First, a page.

A one-night stand at BAM coupled the Mark Morris Dance Group with Morris's good buddies Yo-Yo Ma and Mikhail Baryshnikov. Ma played his cello onstage for the two New York premieres on the program, Falling Down Stairs and The Argument, and in the pit for the familiar Rhymes With Silver, set to a Lou Harrison score. Rarely does one hear sound as vibrant and keenly phrased as Ma's at a dance concert.
Falling Down Stairs, created originally for film in 1994, is actually part of a project initiated by Ma. This undertaking, called "Inspired by Bach," has Ma tackling the six Bach suites for unaccompanied cello, collaborating on each with an artist from a different discipline (among these a Kabuki onnagata, an ice-dancing team, and a garden designer). The Ma-Morris combination uses the third suite.
In his choreography, Morris seems to refer to the modern-dance pioneer Doris Humphrey and her penchant for choral movement, often enhanced by multi-level structures. Morris incorporates the prayerful, scrupulously organized, and sublimely lyrical elements that are his inheritance from Humphrey and uses risers that suggest a stairway to Heaven. His own signature is evident in the working of a far more complex musical sense than Humphrey commanded and in a very contemporary appetite for incipient chaos, which offsets the suffocation induced when the virtues of clarity and restraint are exercised with a holier-than-thou air. The costumes by Isaac Mizrahi (another chum) express Morris's mix in capsule form: The dancers are arrayed in sweeping jewel-toned velvet robes, but these are cut to reveal their wearers' scanties whenever the action heats up.
I found the allusions to modern-dance history clever, affectionate, and reverent all at once -- as is typical of Morris -- but, in the end, overworked. The aspect of Falling Down Stairs I relished most was its evocation of an early work by Morris himself, The Death of Socrates, in which an all-male cast in togas moved in slow motion from one evocative pose to another, flesh and soft folds of fabric suggesting molten marble. Morris wasn't the first to try this ploy either.
With The Argument, Morris takes a tack new for him -- though it's a familiar one for the choreographic art. The piece depicts three man-woman couples, each pair intimately attached, and emphasizes the friction that "relationships" include. (In the past, Morris's focus has been on different aspects of love, especially the bonds of community.) Granted, Morris takes as a given the romances that brought about the pairings; he's showing us what happens after that first blast of unmarred bliss. Each pair exists at a different stage -- and in a different kind -- of alienation. One couple is likely to self-destruct for good; the others will probably manage to hold on, partly because they've accepted their intermittent disaffection as an integral part of their history.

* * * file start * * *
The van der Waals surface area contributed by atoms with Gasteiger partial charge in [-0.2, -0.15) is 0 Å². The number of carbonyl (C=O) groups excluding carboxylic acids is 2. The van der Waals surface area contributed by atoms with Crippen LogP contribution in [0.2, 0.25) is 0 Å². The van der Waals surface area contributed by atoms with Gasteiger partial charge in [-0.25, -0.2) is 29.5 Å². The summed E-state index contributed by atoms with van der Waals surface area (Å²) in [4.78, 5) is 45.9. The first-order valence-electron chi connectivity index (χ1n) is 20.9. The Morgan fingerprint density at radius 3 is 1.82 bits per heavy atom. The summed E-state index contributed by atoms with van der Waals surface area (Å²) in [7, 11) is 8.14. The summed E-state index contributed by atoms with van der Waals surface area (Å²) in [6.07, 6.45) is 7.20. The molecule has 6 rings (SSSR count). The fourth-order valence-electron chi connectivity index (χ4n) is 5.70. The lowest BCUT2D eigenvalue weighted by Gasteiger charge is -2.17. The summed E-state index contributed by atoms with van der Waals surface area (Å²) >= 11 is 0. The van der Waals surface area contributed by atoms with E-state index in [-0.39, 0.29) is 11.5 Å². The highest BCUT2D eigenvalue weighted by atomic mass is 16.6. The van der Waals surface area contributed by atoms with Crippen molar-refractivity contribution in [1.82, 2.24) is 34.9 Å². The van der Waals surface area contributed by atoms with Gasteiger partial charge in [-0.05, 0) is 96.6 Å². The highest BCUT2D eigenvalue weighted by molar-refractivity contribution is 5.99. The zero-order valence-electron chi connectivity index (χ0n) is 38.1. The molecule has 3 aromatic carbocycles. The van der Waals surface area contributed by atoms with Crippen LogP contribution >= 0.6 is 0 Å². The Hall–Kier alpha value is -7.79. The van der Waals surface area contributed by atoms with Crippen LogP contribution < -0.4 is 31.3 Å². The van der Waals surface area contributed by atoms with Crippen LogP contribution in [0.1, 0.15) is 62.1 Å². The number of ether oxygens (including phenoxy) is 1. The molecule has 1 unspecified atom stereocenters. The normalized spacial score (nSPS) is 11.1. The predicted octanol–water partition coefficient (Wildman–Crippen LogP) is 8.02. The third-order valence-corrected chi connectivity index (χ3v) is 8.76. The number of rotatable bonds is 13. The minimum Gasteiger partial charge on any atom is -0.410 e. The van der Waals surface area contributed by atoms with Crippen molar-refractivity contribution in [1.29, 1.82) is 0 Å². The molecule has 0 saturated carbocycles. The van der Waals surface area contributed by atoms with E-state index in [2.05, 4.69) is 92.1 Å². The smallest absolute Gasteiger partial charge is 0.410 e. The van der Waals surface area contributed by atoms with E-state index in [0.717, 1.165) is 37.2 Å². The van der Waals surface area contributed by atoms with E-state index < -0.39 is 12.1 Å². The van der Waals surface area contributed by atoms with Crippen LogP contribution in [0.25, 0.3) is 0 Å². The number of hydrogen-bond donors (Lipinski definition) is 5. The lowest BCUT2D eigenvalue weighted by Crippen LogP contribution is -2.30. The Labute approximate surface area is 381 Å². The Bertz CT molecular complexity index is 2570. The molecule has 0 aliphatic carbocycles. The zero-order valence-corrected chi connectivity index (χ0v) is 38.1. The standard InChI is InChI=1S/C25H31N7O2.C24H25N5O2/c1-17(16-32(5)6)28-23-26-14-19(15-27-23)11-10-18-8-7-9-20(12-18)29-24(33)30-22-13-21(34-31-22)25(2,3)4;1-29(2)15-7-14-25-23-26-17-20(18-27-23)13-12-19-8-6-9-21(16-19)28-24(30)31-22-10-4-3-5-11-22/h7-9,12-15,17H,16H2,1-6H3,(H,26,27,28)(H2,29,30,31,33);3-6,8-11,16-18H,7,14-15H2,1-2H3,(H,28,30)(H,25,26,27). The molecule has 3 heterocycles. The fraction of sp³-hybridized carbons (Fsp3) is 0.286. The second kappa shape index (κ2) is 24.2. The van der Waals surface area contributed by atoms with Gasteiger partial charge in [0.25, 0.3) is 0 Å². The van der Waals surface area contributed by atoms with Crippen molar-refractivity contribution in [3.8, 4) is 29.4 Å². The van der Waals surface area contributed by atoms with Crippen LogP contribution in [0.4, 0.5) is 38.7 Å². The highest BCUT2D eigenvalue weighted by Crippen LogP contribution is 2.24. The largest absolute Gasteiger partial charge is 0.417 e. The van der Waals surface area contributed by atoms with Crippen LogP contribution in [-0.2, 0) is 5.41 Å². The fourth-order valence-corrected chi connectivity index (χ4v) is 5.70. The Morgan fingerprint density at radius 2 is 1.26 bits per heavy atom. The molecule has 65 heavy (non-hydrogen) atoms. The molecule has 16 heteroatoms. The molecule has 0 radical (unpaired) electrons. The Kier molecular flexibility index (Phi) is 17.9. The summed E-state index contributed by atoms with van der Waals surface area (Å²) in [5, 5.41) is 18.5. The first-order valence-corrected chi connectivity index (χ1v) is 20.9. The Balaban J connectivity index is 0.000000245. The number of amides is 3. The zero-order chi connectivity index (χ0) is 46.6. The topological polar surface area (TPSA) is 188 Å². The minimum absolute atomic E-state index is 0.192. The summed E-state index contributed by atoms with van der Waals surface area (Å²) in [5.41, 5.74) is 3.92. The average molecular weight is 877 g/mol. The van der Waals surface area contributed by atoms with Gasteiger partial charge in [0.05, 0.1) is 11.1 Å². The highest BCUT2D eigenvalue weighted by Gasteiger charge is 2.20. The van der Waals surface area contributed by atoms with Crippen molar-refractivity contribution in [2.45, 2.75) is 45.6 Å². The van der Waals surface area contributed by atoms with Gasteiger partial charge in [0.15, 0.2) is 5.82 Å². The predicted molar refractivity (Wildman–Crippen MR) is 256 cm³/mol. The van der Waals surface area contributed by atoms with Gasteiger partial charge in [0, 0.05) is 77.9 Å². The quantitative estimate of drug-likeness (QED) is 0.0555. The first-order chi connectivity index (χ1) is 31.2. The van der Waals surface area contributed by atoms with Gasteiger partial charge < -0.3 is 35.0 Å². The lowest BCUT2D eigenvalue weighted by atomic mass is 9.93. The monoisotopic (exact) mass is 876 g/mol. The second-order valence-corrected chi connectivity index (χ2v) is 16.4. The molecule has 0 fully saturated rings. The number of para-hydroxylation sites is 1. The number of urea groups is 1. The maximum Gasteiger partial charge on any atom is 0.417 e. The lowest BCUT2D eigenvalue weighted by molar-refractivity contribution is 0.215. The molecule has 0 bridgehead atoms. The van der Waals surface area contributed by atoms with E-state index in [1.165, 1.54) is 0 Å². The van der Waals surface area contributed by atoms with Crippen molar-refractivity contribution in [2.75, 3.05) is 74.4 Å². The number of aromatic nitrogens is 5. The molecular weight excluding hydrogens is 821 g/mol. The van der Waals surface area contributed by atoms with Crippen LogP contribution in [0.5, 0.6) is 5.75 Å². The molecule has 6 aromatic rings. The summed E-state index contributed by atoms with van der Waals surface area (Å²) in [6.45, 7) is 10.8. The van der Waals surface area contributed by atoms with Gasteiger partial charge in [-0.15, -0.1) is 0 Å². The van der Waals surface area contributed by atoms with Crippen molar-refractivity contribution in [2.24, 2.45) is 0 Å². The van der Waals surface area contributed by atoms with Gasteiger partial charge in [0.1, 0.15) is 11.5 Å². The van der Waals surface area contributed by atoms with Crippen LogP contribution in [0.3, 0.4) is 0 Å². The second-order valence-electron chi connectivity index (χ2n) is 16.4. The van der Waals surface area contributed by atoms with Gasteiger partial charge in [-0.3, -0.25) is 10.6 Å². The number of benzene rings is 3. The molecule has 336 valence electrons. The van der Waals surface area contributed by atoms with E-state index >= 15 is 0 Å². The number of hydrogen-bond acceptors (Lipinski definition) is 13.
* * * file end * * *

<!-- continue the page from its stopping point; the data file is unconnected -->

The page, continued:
Since this is a neatly dovetailed piece, the couples meet in passing; they even glance at change-partners-and-dance alternatives. Inevitably, though, they return, as all lovers (friendly or antagonistic) do, to that sealed-off world in which no one exists except oneself and one's "other self." Morris is so profoundly musical, one tends not to connect him with stories, but in its exploration of psyches, The Argument is not merely Tudoresque but almost literary (Chekhovian, perhaps, with infusions of John Updike), "about" something that dancing needs mime to help it express.
The dancers here were Baryshnikov with the wonderful Marjorie Folkman, Morris with his longtime colleague Tina Fehlandt, and Shawn Gannon with another MMDG veteran, Ruth Davidson. For the record, the lushly moving Morris danced Misha off the stage, but Baryshnikov looked to be having a bad night, his dancing unusually small, thin, and tight; the audience adored him anyway.